I won't say that it's impossible to do a Doctor Who story that involves fantasy elements--'Battlefield' pulls it off by suggesting that a future Doctor will be the one to square the circle and deal with magic on its home ground--but for the reasons above, I think it's far riskier to try and there's less payoff. My advice to future Doctor Who authors would probably be, "If you want to write a high fantasy novel...go have fun. There's plenty of publishers out there who take 'em."

Tuesday, December 18, 2012

Random Trailer Thoughts

I went out and saw 'The Hobbit: An Unexpected Journey' over the weekend, and while I don't know that I'm ready to write about the movie, I'm interested in writing about the trailers a bit. No trailers for 'Man of Steel' or 'Star Trek...INTO DARKNESS!' (I've decided that this is the correct way to write the title), but we did get some interesting ones. Random thoughts follow:

1) Were the makers of 'The Lone Ranger' going for an emotional sensation of "sad and empty inside, except maybe with a quiet ache that tells you you've given up on joy"? Because if it was, they freaking nailed it. Every moment of that trailer looked joyless, mechanical and dull, compensating for a lack of emotion with sound and fury. And it's also a classic case of Hollywood whitewashing, with Johnny Depp getting dressed up like a Native American so that they have a "name" actor in a major role. This screams "terrible" to me.

2) 'Warm Bodies' looks cute, but I'm not sold on the idea of "super-evil zombies" for the regular zombies to show how nice they are by opposing. Still, it does look like an entertaining parody of the "paranormal romance" sub-genre that has become a bit too prevalent since 'Twilight' hit the stands. (This is not to say, by way of clarification, that I am against them in principle. There are some great writers out there doing paranormal romance stories, like local author Mary Janice Davidson for example. Just saying that they're cranking them out a bit.)

3) 'Epic' this point, I kind of feel like the non-Pixar studios (Dreamworks, Fox Animation) have solidified their position as the bland, generically acceptable time-waster alternative to Pixar. Want a kid's movie that's CGI and kind of funny and exciting, but don't want to worry that actual quality might challenge your kid's mind in some way? Spend two hours in front of a film by the creators of 'Ice Age'! It'll be like they never watched anything at all! Basically, I'm saying that there is a very narrow band of quality to a picture like this, and this probably is going to be neither bad nor good. It will be there.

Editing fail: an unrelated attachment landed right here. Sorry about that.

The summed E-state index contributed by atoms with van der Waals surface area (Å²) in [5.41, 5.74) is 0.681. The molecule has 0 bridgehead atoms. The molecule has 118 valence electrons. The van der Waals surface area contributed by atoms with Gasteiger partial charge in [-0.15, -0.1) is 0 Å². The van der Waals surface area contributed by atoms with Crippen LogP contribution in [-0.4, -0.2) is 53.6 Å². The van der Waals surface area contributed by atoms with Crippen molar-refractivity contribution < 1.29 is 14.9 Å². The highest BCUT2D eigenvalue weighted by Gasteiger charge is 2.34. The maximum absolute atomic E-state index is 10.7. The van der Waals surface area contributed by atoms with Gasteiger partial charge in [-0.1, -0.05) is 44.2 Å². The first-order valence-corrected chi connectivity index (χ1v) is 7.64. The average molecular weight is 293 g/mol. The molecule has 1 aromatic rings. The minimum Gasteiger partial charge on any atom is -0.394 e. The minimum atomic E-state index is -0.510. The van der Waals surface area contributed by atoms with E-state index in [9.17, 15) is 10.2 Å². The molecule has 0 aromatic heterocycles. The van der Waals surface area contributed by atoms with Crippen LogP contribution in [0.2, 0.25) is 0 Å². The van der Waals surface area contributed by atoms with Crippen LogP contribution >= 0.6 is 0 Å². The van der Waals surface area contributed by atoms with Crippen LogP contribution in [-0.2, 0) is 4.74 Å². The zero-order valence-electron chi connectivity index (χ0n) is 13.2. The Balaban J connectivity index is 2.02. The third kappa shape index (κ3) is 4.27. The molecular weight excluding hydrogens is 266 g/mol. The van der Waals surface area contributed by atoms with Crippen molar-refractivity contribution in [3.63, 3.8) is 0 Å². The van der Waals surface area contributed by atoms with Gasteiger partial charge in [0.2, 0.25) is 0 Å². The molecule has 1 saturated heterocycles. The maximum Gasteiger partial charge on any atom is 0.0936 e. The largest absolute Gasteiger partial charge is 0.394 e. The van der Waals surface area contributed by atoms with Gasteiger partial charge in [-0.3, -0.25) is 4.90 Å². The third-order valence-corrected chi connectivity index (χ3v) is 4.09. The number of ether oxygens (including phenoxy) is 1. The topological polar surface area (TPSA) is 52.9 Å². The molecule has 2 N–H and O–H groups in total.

4) I was really surprised to find out that 'After Earth' wasn't a very clever reworking of the narrative-free, but extremely cool book 'After Man' into an actual science fiction movie. I thought I actually recognized some of the animal designs from the book. Now the only real reason I had to see this is gone. (Clever stunt casting, though, making Will and Jaden into an actual father/son team.)

5) Is it just me, or does 'Oblivion' feel vaguely like every other movie you've ever seen? Just something about every scene seems to conspire to give you a vague sense of deja vu. Underground rebels, Tom Cruise as One Man Determined to Find Out the TRUTH, creepy laser just all seems kind of "been there, done that".

6) I like the idea of 'Pacific Rim', but it does kind of feel like it'd be hard to stretch out the concept beyond what we've already seen in the trailers. I mean, they show us that big monsters climb out of a hole in reality that opened up under the Pacific Ocean, they show that they rampage a bunch, and they show that human beings build giant robots to fight them. Isn't that pretty much the movie, right there? I mean, is there a plot twist that you could wring out of that, or is the only bit we didn't see in the trailer going to be, "And the humans win. The End!"? (I felt kind of the same way about 'Real Steel', by the way.)

7) Wow, we got a lot of trailers. In addition to all those, we also got 'Beautiful Creatures', which felt like your bog-standard "Hey, that 'Twilight' thing is doing pretty well. Let's find something kind of similar to that, then adapt it and make a few million!" I don't think I'd enjoy this. Then again, I don't think I'm the target audience.